Stalemate on G20 climate talks as fossil fuel subsidies surge
G20 leaders fail to agree on climate pledges - could this be an obstacle to investments in renewables?
Climate change was meant to be a key item at the upcoming G20 summit in New Delhi this weekend. But amid rising geopolitical tensions, it seems to have dropped of the agenda, with potentially far-reaching investment implications.
World leaders are due to meet in New Delhi for the G20 summit this weekend, but the event was off to a poor start as Chinese leader Xi Jinping confirmed that he would not be attending the event.
While international commitments to reduce carbon emissions were meant to be a key theme at the summit, held on the theme ‘One Earth, One Family, One Future’, climate talks prior to the event failed to reach an agreement on setting greenhouse gas reduction targets and reducing fossil fuel production.
At a meeting of environment ministers in July; China, backed by Saudi Arabia, refused to set hard targets for reducing fossil fuel production, as the Financial Times reports. A 31 page policy document addressed issues such as biodiversity the marine environment and the transition to a circular economy but did not once mention the thorny issue of hard targets on cutting back on fossil fuel production.
To meet the 1.5° target set out in the Paris Agreement, G20 nations will have to half their emissions by the end of the decade, according to the Intergovernmental Panel on Climate Chance.
A consensus among G20 leaders could have vital implications for climate investment, with the 20 nations accounting for 80% of the world’s carbon emissions.
The failure to reach an agreement comes despite G20 nations already having committed to net zero targets.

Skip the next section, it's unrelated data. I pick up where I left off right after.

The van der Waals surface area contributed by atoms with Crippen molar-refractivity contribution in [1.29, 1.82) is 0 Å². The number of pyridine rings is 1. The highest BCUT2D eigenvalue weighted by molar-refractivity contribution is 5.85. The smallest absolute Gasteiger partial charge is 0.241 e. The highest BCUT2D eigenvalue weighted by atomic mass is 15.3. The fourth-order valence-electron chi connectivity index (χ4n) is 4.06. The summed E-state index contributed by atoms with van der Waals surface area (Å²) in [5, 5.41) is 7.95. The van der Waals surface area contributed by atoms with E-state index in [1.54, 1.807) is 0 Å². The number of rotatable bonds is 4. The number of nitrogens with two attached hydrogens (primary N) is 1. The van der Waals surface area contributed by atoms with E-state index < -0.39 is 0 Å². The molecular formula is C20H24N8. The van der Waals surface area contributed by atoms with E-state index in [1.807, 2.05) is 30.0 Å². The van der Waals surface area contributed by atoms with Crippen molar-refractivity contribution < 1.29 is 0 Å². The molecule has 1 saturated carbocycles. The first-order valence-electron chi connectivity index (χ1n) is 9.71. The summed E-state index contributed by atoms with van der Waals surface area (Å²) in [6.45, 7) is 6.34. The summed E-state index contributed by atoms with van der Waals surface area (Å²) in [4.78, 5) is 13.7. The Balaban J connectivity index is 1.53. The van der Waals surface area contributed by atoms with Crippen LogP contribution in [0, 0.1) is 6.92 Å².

But IMF figures released earlier this month show that global fossil fuel subsidies have surged to $7 trillion in 2022, a $2 trillion increase compared to 2020, as governments across the world have attempted to shield consumers from rising energy prices.
In absolute terms, China is now by far the largest backer of fossil fuels, having committed more than $2.2 trillion in subsidies in 2020. East Asia and the Pacific account for almost half of global fossil fuel backing.
But developed markets are also very much part of the trend. Last year, the US also paid a record $1 trillion in subsidies to oil and gas, in that same year, the US sector booked $4 trillion in income.
Impact on transition funding
For investors looking to support the transition to net zero assets, a key problem with fossil subsidies is that it leads to mispricing the true risk of fossil fuel investment whilst making investments in renewable energy relatively less competitive.
Over the next decade, the profitability of US oil and gas fields will be boosted by more than 50% due to government subsidies with most of the money being spent on excess profits, a 2021 study published in Environmental Research revealed.
But current energy prices to not fully factor in externalities such as local air pollution costs and climate damages, impacts on transport and congestion as well as foregone tax revenues, the IMF highlights.
Both the International Energy Agency and the IMF have called for the removal of fossil fuel subsidies and have identified them as a market distortion.
But the story could also be turned on its head. If fossil fuel subsidies were to be scrapped, and fossil fuel energy prices were raised to their “fully efficient levels” in IMF jargon, carbon emissions could be reduced by 43% by the end of the decade, the Bretton Woods body predicts.
Moreover, a fuel price reform which cuts back on price subsidies for the fossil fuel sector could raise more than $4 trillion in 2030, money which could be deployed into making investments into renewable energy more competitive the IMF predicts.
For the G20 nations, a key challenge going forward will be how to implement these changes without a drastic surge in fuel prices, particularly among the poorest nations.